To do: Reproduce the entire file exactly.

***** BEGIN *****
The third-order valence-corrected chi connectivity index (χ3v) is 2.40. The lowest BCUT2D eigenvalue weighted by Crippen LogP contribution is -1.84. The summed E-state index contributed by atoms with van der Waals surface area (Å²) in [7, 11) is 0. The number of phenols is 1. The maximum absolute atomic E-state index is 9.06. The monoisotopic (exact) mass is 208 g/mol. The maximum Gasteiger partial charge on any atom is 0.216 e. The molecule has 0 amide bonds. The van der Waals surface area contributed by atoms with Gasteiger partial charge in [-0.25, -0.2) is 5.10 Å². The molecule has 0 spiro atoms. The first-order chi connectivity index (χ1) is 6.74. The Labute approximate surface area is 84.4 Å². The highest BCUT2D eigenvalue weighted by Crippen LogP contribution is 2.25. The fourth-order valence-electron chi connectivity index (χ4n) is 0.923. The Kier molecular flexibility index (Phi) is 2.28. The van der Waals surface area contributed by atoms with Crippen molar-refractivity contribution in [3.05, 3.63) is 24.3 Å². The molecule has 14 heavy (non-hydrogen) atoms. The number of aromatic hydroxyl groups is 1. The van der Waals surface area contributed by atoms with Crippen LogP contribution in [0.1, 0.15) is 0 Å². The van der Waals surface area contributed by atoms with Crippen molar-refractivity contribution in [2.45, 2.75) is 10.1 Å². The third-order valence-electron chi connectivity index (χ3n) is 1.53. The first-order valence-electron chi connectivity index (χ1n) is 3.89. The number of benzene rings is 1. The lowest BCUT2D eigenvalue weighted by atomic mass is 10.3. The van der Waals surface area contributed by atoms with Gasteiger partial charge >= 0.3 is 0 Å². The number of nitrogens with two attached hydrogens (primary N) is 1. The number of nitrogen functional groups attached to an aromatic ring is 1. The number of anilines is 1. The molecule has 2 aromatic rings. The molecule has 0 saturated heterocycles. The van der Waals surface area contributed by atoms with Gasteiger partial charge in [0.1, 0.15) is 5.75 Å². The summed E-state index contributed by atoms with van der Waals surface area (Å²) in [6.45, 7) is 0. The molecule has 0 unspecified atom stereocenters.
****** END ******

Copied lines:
The third-order valence-corrected chi connectivity index (χ3v) is 2.40. The lowest BCUT2D eigenvalue weighted by Crippen LogP contribution is -1.84. The summed E-state index contributed by atoms with van der Waals surface area (Å²) in [7, 11) is 0. The number of phenols is 1. The maximum absolute atomic E-state index is 9.06. The monoisotopic (exact) mass is 208 g/mol. The maximum Gasteiger partial charge on any atom is 0.216 e. The molecule has 0 amide bonds. The van der Waals surface area contributed by atoms with Gasteiger partial charge in [-0.25, -0.2) is 5.10 Å². The molecule has 0 spiro atoms. The first-order chi connectivity index (χ1) is 6.74. The Labute approximate surface area is 84.4 Å². The highest BCUT2D eigenvalue weighted by Crippen LogP contribution is 2.25. The fourth-order valence-electron chi connectivity index (χ4n) is 0.923. The Kier molecular flexibility index (Phi) is 2.28. The van der Waals surface area contributed by atoms with Crippen molar-refractivity contribution in [3.05, 3.63) is 24.3 Å². The molecule has 14 heavy (non-hydrogen) atoms. The number of aromatic hydroxyl groups is 1. The van der Waals surface area contributed by atoms with Crippen LogP contribution in [0.1, 0.15) is 0 Å². The van der Waals surface area contributed by atoms with Crippen molar-refractivity contribution in [2.45, 2.75) is 10.1 Å². The third-order valence-electron chi connectivity index (χ3n) is 1.53. The first-order valence-electron chi connectivity index (χ1n) is 3.89. The number of benzene rings is 1. The lowest BCUT2D eigenvalue weighted by atomic mass is 10.3. The van der Waals surface area contributed by atoms with Gasteiger partial charge >= 0.3 is 0 Å². The number of nitrogens with two attached hydrogens (primary N) is 1. The number of nitrogen functional groups attached to an aromatic ring is 1. The number of anilines is 1. The molecule has 2 aromatic rings. The molecule has 0 saturated heterocycles. The van der Waals surface area contributed by atoms with Gasteiger partial charge in [0.1, 0.15) is 5.75 Å². The summed E-state index contributed by atoms with van der Waals surface area (Å²) in [6.45, 7) is 0. The molecule has 0 unspecified atom stereocenters.